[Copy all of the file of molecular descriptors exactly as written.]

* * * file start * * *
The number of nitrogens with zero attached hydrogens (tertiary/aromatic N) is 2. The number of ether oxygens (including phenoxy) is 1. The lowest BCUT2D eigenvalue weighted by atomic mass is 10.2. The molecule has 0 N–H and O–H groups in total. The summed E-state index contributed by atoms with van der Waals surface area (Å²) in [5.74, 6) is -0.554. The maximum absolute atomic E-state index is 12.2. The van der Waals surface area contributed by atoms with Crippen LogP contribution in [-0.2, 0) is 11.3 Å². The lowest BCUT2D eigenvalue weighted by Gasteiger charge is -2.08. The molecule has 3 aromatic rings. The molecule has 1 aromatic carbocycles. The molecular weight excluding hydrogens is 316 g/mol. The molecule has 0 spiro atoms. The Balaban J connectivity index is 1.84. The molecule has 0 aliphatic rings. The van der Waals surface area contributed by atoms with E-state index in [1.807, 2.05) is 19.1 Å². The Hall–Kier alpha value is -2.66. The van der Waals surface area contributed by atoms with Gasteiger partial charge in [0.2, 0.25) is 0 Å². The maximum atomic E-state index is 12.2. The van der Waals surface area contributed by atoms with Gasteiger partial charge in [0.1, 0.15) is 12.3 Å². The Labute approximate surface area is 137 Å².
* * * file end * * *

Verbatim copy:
The number of nitrogens with zero attached hydrogens (tertiary/aromatic N) is 2. The number of ether oxygens (including phenoxy) is 1. The lowest BCUT2D eigenvalue weighted by atomic mass is 10.2. The molecule has 0 N–H and O–H groups in total. The summed E-state index contributed by atoms with van der Waals surface area (Å²) in [5.74, 6) is -0.554. The maximum absolute atomic E-state index is 12.2. The van der Waals surface area contributed by atoms with Crippen LogP contribution in [-0.2, 0) is 11.3 Å². The lowest BCUT2D eigenvalue weighted by Gasteiger charge is -2.08. The molecule has 3 aromatic rings. The molecule has 1 aromatic carbocycles. The molecular weight excluding hydrogens is 316 g/mol. The molecule has 0 spiro atoms. The Balaban J connectivity index is 1.84. The molecule has 0 aliphatic rings. The van der Waals surface area contributed by atoms with E-state index in [1.807, 2.05) is 19.1 Å². The Hall–Kier alpha value is -2.66. The van der Waals surface area contributed by atoms with Gasteiger partial charge in [0.2, 0.25) is 0 Å². The maximum atomic E-state index is 12.2. The van der Waals surface area contributed by atoms with Gasteiger partial charge in [0.1, 0.15) is 12.3 Å². The Labute approximate surface area is 137 Å².